Bringing a baby into a household is an exciting but busy time. There are big changes for everyone and that includes our pets who may no longer receive the attention they are used to. Pets usually adapt very well to the arrival of a baby but it is important to plan properly and be sensible with your actions.
Prepare well in advance
Pets are often substitute children before the arrival of a baby and people often feel guilty knowing a human baby will soon become priority. As a result, people often spoil their pet in the lead up to the baby arriving because they want the pet to have as much love and affection as possible. This may include being allowed for cuddles on the bed or couch, extra treats, more walks etc. Other people, sadly, seem to just discard the pet after baby is born, delegating it to the backyard as though its use-by date is gone.
Unfortunately, this is the wrong approach and you need to start making any changes to your pet’s routine well in advance of giving birth. You don’t want your pet to associate the baby with any major changes to its lifestyle. Instead, we want the baby to be seen as a positive thing in the eyes of your pet. If your pet is no longer going to be allowed in the bedroom, on the couch or inside the house, start making those changes several months in advance.
Problem behaviours such as jumping up, pulling on the leash and barking need to be dealt with as soon as possible. Enlist the help of a dog trainer if needs be, as the more obedience training you can give your dog, the better. The last thing you want is a boisterous pooch bowling you over every time you walk into the room. At the very least, your dog must learn to sit and lie down at your command, even from a distance. You want your dog to be comfortable spending time on its own and happy to be outside at your request.
This is one type of behaviour you must not ignore. If your dog shows any signs of aggression to people or other animals such as growling, guarding or biting, you should seek professional help immediately. Many people get so anxious about their dog’s behaviour, they inadvertently send all the wrong signals to their dog which can make the problem worse. Don’t try and sort this one out yourself!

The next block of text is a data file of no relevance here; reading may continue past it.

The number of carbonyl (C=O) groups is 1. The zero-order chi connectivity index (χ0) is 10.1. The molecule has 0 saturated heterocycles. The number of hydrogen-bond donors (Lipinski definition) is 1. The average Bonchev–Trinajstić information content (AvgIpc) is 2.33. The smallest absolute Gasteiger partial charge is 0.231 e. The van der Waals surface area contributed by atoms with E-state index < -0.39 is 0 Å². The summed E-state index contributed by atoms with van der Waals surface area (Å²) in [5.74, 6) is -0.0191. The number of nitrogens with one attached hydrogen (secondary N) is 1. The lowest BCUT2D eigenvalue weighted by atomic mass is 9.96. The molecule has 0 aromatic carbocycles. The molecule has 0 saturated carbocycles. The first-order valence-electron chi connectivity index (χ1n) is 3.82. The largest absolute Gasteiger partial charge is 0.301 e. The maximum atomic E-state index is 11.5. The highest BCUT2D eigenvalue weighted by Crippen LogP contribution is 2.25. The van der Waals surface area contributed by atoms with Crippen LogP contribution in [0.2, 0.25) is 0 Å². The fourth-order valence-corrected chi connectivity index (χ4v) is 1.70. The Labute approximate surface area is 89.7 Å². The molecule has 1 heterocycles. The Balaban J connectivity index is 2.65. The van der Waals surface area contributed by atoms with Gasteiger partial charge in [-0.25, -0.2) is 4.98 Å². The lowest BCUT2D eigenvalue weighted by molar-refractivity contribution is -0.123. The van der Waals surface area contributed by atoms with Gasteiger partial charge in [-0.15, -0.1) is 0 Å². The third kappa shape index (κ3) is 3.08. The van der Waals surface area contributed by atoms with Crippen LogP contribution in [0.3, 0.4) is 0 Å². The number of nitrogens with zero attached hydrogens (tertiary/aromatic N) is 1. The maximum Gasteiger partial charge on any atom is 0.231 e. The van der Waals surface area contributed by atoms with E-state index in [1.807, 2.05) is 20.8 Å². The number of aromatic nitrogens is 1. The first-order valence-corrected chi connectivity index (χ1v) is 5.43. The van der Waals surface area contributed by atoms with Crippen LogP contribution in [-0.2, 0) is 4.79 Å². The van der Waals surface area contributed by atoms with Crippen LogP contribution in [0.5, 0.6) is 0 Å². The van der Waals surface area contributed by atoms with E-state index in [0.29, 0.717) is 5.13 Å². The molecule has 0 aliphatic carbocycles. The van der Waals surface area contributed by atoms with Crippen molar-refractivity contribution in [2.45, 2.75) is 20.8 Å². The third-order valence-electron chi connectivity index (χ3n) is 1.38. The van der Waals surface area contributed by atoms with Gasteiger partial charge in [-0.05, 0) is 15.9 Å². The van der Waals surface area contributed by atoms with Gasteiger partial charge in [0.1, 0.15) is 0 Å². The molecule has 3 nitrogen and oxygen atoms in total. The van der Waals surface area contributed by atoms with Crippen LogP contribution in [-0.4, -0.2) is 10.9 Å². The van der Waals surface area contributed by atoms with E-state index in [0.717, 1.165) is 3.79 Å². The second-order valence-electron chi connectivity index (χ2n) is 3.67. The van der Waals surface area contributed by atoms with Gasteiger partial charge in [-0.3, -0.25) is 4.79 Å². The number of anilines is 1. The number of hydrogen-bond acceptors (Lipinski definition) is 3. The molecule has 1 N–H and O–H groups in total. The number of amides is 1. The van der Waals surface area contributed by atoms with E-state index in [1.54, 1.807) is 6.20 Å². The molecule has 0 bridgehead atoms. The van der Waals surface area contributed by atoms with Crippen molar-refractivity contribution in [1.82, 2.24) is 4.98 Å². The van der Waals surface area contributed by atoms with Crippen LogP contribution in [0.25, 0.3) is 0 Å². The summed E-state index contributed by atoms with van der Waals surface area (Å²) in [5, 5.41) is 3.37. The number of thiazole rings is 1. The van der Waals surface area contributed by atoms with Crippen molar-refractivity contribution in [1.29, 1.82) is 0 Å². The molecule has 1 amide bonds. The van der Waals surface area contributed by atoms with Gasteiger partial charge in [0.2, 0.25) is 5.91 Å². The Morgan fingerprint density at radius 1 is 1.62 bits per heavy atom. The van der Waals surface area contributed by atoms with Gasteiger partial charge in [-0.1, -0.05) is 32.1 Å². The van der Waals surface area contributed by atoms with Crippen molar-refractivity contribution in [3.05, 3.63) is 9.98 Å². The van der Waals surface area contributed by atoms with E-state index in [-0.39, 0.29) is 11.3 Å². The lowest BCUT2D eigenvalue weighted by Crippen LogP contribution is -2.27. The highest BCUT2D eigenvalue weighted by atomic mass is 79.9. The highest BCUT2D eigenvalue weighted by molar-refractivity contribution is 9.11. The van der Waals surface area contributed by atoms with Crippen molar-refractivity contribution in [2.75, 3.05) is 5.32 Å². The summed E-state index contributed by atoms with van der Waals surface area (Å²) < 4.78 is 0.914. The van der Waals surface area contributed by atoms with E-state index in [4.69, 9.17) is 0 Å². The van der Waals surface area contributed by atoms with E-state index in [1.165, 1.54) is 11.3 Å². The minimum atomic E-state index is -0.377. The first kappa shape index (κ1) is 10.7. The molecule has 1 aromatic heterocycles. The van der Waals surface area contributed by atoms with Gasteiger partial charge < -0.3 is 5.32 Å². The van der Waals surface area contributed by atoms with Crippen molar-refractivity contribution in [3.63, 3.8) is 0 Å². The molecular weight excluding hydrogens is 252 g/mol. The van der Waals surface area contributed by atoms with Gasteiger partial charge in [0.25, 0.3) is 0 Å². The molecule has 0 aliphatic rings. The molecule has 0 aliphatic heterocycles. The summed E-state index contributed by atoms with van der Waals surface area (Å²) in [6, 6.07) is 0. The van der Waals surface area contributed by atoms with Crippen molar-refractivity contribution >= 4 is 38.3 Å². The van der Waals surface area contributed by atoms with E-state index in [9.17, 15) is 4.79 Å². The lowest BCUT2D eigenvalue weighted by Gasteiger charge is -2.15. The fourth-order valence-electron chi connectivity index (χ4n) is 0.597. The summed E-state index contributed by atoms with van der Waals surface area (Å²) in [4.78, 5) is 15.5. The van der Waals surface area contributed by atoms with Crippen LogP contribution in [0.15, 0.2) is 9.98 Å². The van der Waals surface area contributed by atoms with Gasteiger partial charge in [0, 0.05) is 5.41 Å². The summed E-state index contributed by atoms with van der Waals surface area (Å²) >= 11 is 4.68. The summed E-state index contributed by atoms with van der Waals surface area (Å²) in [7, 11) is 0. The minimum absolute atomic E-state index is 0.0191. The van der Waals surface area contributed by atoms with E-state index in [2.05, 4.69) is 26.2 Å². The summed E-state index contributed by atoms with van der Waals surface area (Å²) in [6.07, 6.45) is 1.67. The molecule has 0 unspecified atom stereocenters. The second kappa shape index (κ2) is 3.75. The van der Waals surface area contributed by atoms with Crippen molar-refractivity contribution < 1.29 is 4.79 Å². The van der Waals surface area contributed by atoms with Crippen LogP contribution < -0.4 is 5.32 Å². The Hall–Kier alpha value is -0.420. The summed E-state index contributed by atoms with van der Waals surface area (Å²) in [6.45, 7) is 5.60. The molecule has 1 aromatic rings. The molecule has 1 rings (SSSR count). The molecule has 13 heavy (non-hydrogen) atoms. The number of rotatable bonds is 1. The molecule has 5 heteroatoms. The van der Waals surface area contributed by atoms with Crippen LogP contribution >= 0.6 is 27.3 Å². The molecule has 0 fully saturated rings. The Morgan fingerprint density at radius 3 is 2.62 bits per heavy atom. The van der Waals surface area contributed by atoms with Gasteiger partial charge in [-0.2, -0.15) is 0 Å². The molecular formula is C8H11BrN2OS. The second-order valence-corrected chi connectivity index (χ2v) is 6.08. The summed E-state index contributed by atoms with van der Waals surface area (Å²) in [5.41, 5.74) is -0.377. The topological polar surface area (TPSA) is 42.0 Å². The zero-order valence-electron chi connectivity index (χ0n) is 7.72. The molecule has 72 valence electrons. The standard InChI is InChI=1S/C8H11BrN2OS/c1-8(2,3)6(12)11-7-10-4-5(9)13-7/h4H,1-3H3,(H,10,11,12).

Prior to giving birth
At least a month prior to giving birth:
Set the nursery up and allow your dog to have a look around to familiarise itself with the sights, smells and sounds.
Buy a tape of baby noises and play at a low level until your dog in not interested in the sound of crying. Many dogs have never heard a baby cry before, so this is a great way to get them used to it.
Barriers: if you are worried about your dog (or cat) entering the nursery an option is to put up a temporary screen door or baby gate across the door. You will still be able to see and hear baby but will be comfortable knowing that your cat or dog has not curled up for a nap in the baby’s belongings.
Get used to walking your dog with an empty pram. People might think you are strange but there is quite a lot to manage when you have a dog and pram. This will also get your dog familiar with the pram and the different pace he/ she might have to walk.
Bringing baby home
A couple of days before baby comes home, bring a blanket or clothes with the scent of your baby on it so pooch can become familiar with the smell.
If possible, get someone to exercise your dog shortly before you bring your baby home so your dog is less likely to be excitable – especially because he/ she will not have seen you for a couple of days.
For the initial greeting with your dog, it is a good idea to have someone else hold your baby. Once your dog is calm, have someone bring the baby in. Don’t make a fuss about it - if your dog is curious, that is fine and if he/ she ignores the baby, that is fine too. If everyone can try to be positive and tell your dog what a good boy he is, that will help. Use treats to reward your dog for behaving nicely.
You really want your dog to see the baby as a positive thing, so whenever your dog and baby are in the room together, shower with praise and treats or even a game with a favourite toy. Ideally, enlist someone to help you with this. Your dog will start to associate the baby with fun times.
Give your dog its meals when the baby is present elsewhere in the room, so that the baby is there for this favourite time of the day.
Don’t get angry at your dog for taking baby’s toys as he/ she will not realise why you are shouting and may associate the smell of the baby with getting in trouble. You must manage this situation so that baby toys are not accessible to your dog.
Ask for help
Don’t be afraid to ask family and friends to help with walking, grooming, feeding etc. If you can afford it, hiring a dog walker is a wonderful way to ensure your dog still gets the exercise it needs and will give you some quiet time at home.
Never leave a pet unsupervised around your baby, no matter how trustworthy you think they are.
Make sure you regularly treat your pooch for fleas and worms.
For more information see Kids and animals or Parenting.